- The Washington Times - Tuesday, September 5, 2006

Ryan Howard hit three home runs Sunday and one more yesterday, putting him on pace for 62, which would make him the first player to surpass Roger Maris’ former single-season record without an accompanying cloud of suspicion.

It doesn’t take a strong leap of faith to believe in Howard.

From 1998 to 2001, Mark McGwire, Sammy Sosa and Barry Bonds combined to pass Maris’ 61 homers six times.

Since then, all have been suspected of steroid use.

Howard, on the other hand, was drafted in 2001 and played in the minor leagues with steroid testing. He debuted in the majors in 2004, by which point there was testing there, too.

Of course, there are flaws in this logic.

McGwire and Sosa haven’t been found guilty of anything except for comporting themselves poorly before Congress, which isn’t exactly a crime.

Neither has Bonds, unless you believe the thorough, iron-clad reporting of Mark Fainaru-Wada and Lance Williams of the San Francisco Chronicle.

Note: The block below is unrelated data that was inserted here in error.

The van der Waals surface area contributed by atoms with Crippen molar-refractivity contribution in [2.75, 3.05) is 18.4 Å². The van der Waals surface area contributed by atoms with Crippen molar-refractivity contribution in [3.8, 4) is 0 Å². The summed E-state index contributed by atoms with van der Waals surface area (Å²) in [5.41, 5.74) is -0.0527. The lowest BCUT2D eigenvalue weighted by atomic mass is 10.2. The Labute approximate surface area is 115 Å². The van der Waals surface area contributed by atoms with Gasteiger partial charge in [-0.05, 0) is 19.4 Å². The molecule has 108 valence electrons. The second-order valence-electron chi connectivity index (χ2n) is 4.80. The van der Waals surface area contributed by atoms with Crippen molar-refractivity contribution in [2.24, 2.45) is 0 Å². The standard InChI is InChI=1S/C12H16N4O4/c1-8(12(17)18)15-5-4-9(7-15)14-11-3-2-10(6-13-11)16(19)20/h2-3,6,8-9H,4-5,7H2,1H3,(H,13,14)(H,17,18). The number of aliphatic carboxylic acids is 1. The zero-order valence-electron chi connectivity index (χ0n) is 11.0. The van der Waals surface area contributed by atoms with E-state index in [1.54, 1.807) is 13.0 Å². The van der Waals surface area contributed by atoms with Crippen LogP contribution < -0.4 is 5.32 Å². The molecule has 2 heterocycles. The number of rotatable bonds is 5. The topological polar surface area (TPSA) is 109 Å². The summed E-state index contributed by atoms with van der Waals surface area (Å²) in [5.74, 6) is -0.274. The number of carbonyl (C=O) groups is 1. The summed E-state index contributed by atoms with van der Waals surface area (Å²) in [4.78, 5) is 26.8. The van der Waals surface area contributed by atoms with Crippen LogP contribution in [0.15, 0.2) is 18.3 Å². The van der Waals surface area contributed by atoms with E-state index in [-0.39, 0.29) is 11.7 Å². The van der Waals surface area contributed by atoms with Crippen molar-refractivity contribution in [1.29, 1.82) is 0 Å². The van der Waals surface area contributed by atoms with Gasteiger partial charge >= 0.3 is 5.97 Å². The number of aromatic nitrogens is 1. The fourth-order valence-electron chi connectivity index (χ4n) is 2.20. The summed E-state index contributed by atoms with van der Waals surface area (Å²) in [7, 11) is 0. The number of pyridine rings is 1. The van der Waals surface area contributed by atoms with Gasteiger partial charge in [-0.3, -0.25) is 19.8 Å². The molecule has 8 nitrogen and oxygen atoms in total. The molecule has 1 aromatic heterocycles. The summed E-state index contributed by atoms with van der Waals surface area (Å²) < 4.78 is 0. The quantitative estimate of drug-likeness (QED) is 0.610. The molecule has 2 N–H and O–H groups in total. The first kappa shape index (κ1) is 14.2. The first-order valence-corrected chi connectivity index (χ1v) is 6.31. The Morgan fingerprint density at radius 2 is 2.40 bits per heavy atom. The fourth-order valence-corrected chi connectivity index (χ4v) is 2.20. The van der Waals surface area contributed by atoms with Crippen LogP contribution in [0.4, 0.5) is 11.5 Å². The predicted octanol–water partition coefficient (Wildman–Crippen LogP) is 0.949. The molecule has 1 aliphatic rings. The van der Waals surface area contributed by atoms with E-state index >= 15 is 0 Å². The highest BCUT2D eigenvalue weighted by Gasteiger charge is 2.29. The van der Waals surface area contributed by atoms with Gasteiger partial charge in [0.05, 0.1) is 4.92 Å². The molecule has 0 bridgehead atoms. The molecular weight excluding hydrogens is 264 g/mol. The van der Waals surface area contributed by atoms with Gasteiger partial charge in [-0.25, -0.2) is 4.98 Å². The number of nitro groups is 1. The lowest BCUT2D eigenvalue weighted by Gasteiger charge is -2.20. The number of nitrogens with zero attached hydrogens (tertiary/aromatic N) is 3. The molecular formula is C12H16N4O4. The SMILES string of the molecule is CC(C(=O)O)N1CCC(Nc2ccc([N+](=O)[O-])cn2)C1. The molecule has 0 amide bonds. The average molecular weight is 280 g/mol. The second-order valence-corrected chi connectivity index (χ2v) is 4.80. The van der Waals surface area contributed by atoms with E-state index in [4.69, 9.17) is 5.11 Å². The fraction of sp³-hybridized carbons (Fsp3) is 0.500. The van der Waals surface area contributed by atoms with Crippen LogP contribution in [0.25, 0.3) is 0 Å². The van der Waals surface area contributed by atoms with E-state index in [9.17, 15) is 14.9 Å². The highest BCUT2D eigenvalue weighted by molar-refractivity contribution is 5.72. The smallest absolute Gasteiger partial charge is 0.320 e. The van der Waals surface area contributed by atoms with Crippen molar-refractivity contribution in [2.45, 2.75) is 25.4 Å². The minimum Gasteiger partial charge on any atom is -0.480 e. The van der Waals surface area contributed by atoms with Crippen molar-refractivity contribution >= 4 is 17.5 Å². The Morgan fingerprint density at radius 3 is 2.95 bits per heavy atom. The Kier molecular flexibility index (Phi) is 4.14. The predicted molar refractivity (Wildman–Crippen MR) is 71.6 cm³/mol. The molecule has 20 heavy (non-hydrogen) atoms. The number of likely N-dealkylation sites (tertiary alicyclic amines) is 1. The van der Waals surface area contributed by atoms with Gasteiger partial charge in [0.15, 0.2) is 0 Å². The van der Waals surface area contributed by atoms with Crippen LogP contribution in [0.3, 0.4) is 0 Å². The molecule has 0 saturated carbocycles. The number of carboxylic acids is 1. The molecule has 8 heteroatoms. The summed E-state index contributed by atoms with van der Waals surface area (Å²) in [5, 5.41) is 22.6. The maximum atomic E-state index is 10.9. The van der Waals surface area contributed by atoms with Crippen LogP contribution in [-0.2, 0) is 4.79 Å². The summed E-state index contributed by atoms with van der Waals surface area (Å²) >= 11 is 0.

Plus, Howard and many other players could be one step ahead of the drug tests, just like all of the record-setting stars of track and field.

But let’s say Howard is clean. His 62 home runs wouldn’t be the equal of Maris’ 61 or Bonds’ 73 or Babe Ruth’s 60 or even George Foster’s 52 in 1977.

That’s because baseball has been played in distinct eras ever since it has been played, just like football and basketball or anything else, no matter how romantic notions to the contrary may be.

From 1901 to 1919, the most home runs hit in a single season were by Ruth, who hit 29 in 1919. That was the gold standard in the Dead Ball Era — 29 home runs. Until Ruth hit 54 the following season, the beginning of the Live Ball Era (1920-45). He then hit 59 the season after that and 60 six seasons after that.

Maris still owns the record for the Postwar Era (1946-68) with 61 home runs in 1961, when the American League added two teams and eight games to the schedule.

Foster — a non-Hall of Famer just like Maris — tops the Expansion Era (1969-93), edging Cecil Fielder (1991) by one home run.

What happened from 1994 to the present has been well documented — it is simply the most offensive, hitter-friendly era in the history of the game, with or without steroids.

What Howard is doing is no different than what Ruth, Maris or Bonds did — hit as many home runs as they could using the myriad variables in play in their era.

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